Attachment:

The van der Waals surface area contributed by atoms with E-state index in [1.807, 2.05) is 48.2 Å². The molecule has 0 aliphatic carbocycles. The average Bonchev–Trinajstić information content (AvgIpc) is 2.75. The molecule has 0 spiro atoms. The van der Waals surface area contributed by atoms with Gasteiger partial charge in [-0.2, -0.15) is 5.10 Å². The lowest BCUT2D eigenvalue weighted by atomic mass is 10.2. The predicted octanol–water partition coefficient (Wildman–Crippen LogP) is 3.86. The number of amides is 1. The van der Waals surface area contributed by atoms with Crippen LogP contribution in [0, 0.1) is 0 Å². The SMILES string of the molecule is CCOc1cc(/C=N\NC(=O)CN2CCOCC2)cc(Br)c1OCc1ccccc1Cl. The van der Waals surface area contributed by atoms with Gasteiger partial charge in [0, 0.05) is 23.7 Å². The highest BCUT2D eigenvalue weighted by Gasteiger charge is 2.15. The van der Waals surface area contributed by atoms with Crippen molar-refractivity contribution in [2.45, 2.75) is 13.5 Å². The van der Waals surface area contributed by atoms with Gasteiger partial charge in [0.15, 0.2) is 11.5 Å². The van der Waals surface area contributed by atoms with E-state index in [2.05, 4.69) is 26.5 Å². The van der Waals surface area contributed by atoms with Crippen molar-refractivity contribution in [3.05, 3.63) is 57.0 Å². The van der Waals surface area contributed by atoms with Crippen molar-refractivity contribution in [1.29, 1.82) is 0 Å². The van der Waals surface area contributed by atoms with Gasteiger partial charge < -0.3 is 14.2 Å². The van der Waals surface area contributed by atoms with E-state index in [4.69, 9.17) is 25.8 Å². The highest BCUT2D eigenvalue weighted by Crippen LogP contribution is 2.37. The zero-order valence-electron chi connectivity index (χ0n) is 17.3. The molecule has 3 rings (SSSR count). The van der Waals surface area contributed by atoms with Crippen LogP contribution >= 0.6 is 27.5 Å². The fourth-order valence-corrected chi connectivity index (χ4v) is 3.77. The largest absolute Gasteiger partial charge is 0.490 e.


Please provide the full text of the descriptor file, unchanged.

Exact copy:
The van der Waals surface area contributed by atoms with E-state index in [1.807, 2.05) is 48.2 Å². The molecule has 0 aliphatic carbocycles. The average Bonchev–Trinajstić information content (AvgIpc) is 2.75. The molecule has 0 spiro atoms. The van der Waals surface area contributed by atoms with Gasteiger partial charge in [-0.2, -0.15) is 5.10 Å². The lowest BCUT2D eigenvalue weighted by atomic mass is 10.2. The predicted octanol–water partition coefficient (Wildman–Crippen LogP) is 3.86. The number of amides is 1. The van der Waals surface area contributed by atoms with Crippen LogP contribution in [0, 0.1) is 0 Å². The SMILES string of the molecule is CCOc1cc(/C=N\NC(=O)CN2CCOCC2)cc(Br)c1OCc1ccccc1Cl. The van der Waals surface area contributed by atoms with Gasteiger partial charge in [0, 0.05) is 23.7 Å². The highest BCUT2D eigenvalue weighted by Gasteiger charge is 2.15. The van der Waals surface area contributed by atoms with Crippen molar-refractivity contribution in [2.45, 2.75) is 13.5 Å². The van der Waals surface area contributed by atoms with Gasteiger partial charge in [0.15, 0.2) is 11.5 Å². The van der Waals surface area contributed by atoms with E-state index in [2.05, 4.69) is 26.5 Å². The van der Waals surface area contributed by atoms with Crippen molar-refractivity contribution in [3.05, 3.63) is 57.0 Å². The van der Waals surface area contributed by atoms with Crippen molar-refractivity contribution in [1.29, 1.82) is 0 Å². The van der Waals surface area contributed by atoms with Gasteiger partial charge < -0.3 is 14.2 Å². The van der Waals surface area contributed by atoms with E-state index in [4.69, 9.17) is 25.8 Å². The highest BCUT2D eigenvalue weighted by Crippen LogP contribution is 2.37. The zero-order valence-electron chi connectivity index (χ0n) is 17.3. The molecule has 3 rings (SSSR count). The van der Waals surface area contributed by atoms with Crippen LogP contribution >= 0.6 is 27.5 Å². The fourth-order valence-corrected chi connectivity index (χ4v) is 3.77. The largest absolute Gasteiger partial charge is 0.490 e.